Game development is tough stuff, but with these websites and resources you’ll be up and running as fast as possible. Be prepared to sink a lot of time into the learning curve because it won’t be easy – not by a longshot – but with enough dedication and perseverance, you’ll get there. If you’re young, or if you know a young one who likes computers, game development can be a great way to get kids excited and prepared for programming as a whole, so stick with it!
"In contrast to other game tools, GameSalad does not require a developer to know any programming. It has a drag-and-drop user interface that a developer can use to string together the elements of a game, from art work to sound. The tools are part of a larger trend of the democratization of technology, which allows everyone from YouTube film makers to artists to become self-made creators."
I was gobsmacked when I read the article "LEGO Minecraft is Coming" posted on Wired. Why would LEGO create a model of the game that economically pwnd LEGO Universe, its first MMOG? Thinking more about it, the irony of this odd business decision actually helped to illuminate something that has been perplexing me for past year. What is it, exactly, that makes Minecraft so massively successful?
PowerPoint file and workshop handout from presentation made by Andrew Walsh on this topic in Oct. 2013. The handout, particularly, contains numerous valuable links and resources regarding the most current developments in this field. Very useful
From the session abstract:
"Games are ideally suited to the development of skills, often requiring players to problem- solve, plan, and critically consider strategies to win the game. These are core information literacy skills underlining their suitability for use in the development of information literacy skills we try to help our library users develop. Game based learning can be used in several aspects of information literacy instruction. These include introducing elements of play to encourage reflection on students’ learning; using digital and tabletop games to teach information literacy topics within more traditional information literacy instruction (such as the game SEEK!); and more in depth digital games that students interact with outside library teaching sessions.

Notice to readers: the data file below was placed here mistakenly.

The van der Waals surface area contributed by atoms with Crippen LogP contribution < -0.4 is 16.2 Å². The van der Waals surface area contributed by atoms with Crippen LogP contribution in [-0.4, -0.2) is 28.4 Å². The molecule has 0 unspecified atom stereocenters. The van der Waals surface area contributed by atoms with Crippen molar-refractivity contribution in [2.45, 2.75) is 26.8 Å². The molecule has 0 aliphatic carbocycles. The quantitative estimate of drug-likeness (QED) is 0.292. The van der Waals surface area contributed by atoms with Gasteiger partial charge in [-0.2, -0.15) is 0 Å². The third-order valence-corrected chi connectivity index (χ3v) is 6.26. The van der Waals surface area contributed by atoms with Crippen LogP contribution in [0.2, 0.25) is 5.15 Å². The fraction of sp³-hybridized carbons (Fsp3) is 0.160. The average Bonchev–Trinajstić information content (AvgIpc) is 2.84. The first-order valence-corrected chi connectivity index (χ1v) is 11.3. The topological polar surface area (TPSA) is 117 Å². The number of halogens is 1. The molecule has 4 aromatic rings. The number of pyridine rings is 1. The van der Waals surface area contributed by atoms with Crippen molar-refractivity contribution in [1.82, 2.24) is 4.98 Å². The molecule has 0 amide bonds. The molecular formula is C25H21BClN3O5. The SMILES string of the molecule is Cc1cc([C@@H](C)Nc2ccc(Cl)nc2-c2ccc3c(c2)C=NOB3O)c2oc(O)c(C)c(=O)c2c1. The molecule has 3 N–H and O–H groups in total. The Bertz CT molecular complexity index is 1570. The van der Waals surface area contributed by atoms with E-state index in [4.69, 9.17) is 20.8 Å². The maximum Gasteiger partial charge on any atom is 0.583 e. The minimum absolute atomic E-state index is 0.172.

"This session will cover some key ideas of game based learning and gamification and describe how these ideas may be used in information literacy instruction. It will include a range of examples, including those the presenter has implemented. These include an online library gamification project, Lemontree (http://library.hud.ac.uk/lemontree); and a range of non-digital information literacy games including SEEK!, a card game for improving search skills (http://eprints.hud.ac.uk/15377/). It will draw on experiences from workshops the presenter has facilitated, where librarians design and prototype their own information literacy games.
"The session attendees will learn how they may use games in information literacy instruction in their own institution and how they can create games either by themselves or in partnership with others."